Wow, this theocratic call-to-arms by Baroness Warsi slipped right by me! She’s actually proud to be leading “the largest ministerial delegation from the United Kingdom to the Vatican” ever (that is, to a “country” which despises everything modern liberal democratic states hold dear in favor of totalitarian theocracy.) Her tactic is to pretend that religions are all friends with one another and that the big bad wolf is militant secularism. Sound familiar? Those pesky secularists, always poking fun at wholesome religious craziness!
Go ahead and read the piece. It’s funny if you don’t dwell on the fact that she’s a representative of the UK government who wants to mainline religion back into politics – just like the good ol’ days. And Warsi gets a bit nasty, too, when she asserts:
“[Secularism] demonstrates similar traits to totalitarian regimes – denying people the right to a religious identity because they were frightened of the concept of multiple identities.”
I wonder if Warsi has reflected on the fact that the Vatican – which she is so proud to visit – signed concordats with both Nazi Germany and Fascist Italy, and supported every fascist regime in Europe throughout World War II (when they pragmatically thought the future of Europe would be fascist). No, I bet she hasn’t thought much about that one.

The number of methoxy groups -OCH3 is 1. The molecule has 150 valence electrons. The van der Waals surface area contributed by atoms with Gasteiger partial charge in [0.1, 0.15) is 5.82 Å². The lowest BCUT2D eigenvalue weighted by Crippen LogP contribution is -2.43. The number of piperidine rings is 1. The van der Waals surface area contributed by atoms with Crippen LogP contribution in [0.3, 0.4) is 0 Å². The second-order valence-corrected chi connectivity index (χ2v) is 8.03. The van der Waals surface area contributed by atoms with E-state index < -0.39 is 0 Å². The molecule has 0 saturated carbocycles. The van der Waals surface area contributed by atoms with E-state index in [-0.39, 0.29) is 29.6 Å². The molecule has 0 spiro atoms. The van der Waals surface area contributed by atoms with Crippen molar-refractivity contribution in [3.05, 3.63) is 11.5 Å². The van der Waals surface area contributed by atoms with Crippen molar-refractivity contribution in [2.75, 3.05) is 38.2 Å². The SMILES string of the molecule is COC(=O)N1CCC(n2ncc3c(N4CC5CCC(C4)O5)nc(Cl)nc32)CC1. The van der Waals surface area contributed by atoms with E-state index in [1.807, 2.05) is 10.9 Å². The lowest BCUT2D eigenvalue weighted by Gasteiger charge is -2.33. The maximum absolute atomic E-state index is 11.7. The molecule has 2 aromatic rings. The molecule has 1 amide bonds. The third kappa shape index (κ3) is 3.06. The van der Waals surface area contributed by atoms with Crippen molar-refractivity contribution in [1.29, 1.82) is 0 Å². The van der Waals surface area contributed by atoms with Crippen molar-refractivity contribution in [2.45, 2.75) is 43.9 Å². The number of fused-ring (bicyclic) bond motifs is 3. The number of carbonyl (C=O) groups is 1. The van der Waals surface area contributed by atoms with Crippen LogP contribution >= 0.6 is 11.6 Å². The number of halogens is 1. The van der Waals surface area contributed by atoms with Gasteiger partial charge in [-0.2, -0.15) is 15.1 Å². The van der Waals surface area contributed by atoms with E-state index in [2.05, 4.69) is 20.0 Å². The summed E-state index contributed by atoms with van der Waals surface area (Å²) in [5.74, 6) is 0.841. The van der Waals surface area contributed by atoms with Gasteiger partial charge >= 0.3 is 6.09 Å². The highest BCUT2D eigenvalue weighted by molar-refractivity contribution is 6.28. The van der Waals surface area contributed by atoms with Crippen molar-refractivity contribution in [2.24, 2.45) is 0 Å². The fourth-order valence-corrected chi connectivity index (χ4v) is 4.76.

Warsi loopholes her way out of this, however. She reassures us secularists, “I am not calling for some kind of 21st century theocracy.” She’s just calling for more respect for religion. That’s reassuring. But why should religion get our respect without earning it? That’s not clear from her article. She’s too caught up in her ridiculous revivalism.
One thought on “Target: reason”
I have always proudly (and ignorantly, as it transpires) declared that the UK is secular in all but name. A recent news item revealing that Christian prayers are still being held at the start of council meetings, and now Barrenness Wafflesi and her declarations, have set me well and truly straight. I have never been sadder to be wrong. My faith in British common sense was seemingly misplaced.